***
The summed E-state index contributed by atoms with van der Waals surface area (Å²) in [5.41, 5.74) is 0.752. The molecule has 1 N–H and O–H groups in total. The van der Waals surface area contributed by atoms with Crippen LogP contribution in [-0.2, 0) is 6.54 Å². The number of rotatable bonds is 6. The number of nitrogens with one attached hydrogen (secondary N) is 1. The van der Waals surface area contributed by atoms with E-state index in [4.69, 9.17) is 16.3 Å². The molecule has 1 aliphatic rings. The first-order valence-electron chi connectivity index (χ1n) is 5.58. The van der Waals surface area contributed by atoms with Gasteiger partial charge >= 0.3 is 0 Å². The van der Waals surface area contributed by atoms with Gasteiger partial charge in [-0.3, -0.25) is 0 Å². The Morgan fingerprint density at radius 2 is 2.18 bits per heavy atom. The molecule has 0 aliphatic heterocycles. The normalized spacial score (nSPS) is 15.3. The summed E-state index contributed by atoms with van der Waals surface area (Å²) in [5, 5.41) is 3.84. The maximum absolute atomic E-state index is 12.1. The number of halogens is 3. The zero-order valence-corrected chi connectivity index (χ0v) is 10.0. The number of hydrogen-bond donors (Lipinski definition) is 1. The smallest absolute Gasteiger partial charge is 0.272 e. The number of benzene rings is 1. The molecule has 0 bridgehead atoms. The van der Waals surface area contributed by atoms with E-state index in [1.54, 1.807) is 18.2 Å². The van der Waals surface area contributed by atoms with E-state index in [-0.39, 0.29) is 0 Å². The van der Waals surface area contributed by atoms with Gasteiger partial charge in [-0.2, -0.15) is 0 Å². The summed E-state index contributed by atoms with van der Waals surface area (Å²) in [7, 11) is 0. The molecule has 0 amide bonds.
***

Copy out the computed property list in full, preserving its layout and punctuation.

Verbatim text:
The summed E-state index contributed by atoms with van der Waals surface area (Å²) in [5.41, 5.74) is 0.752. The molecule has 1 N–H and O–H groups in total. The van der Waals surface area contributed by atoms with Crippen LogP contribution in [-0.2, 0) is 6.54 Å². The number of rotatable bonds is 6. The number of nitrogens with one attached hydrogen (secondary N) is 1. The van der Waals surface area contributed by atoms with E-state index in [4.69, 9.17) is 16.3 Å². The molecule has 1 aliphatic rings. The first-order valence-electron chi connectivity index (χ1n) is 5.58. The van der Waals surface area contributed by atoms with Gasteiger partial charge >= 0.3 is 0 Å². The van der Waals surface area contributed by atoms with Gasteiger partial charge in [-0.3, -0.25) is 0 Å². The Morgan fingerprint density at radius 2 is 2.18 bits per heavy atom. The molecule has 0 aliphatic heterocycles. The normalized spacial score (nSPS) is 15.3. The summed E-state index contributed by atoms with van der Waals surface area (Å²) in [5, 5.41) is 3.84. The maximum absolute atomic E-state index is 12.1. The number of halogens is 3. The zero-order valence-corrected chi connectivity index (χ0v) is 10.0. The number of hydrogen-bond donors (Lipinski definition) is 1. The smallest absolute Gasteiger partial charge is 0.272 e. The number of benzene rings is 1. The molecule has 0 bridgehead atoms. The van der Waals surface area contributed by atoms with E-state index in [1.54, 1.807) is 18.2 Å². The van der Waals surface area contributed by atoms with E-state index in [-0.39, 0.29) is 0 Å². The van der Waals surface area contributed by atoms with Gasteiger partial charge in [-0.2, -0.15) is 0 Å². The summed E-state index contributed by atoms with van der Waals surface area (Å²) in [7, 11) is 0. The molecule has 0 amide bonds.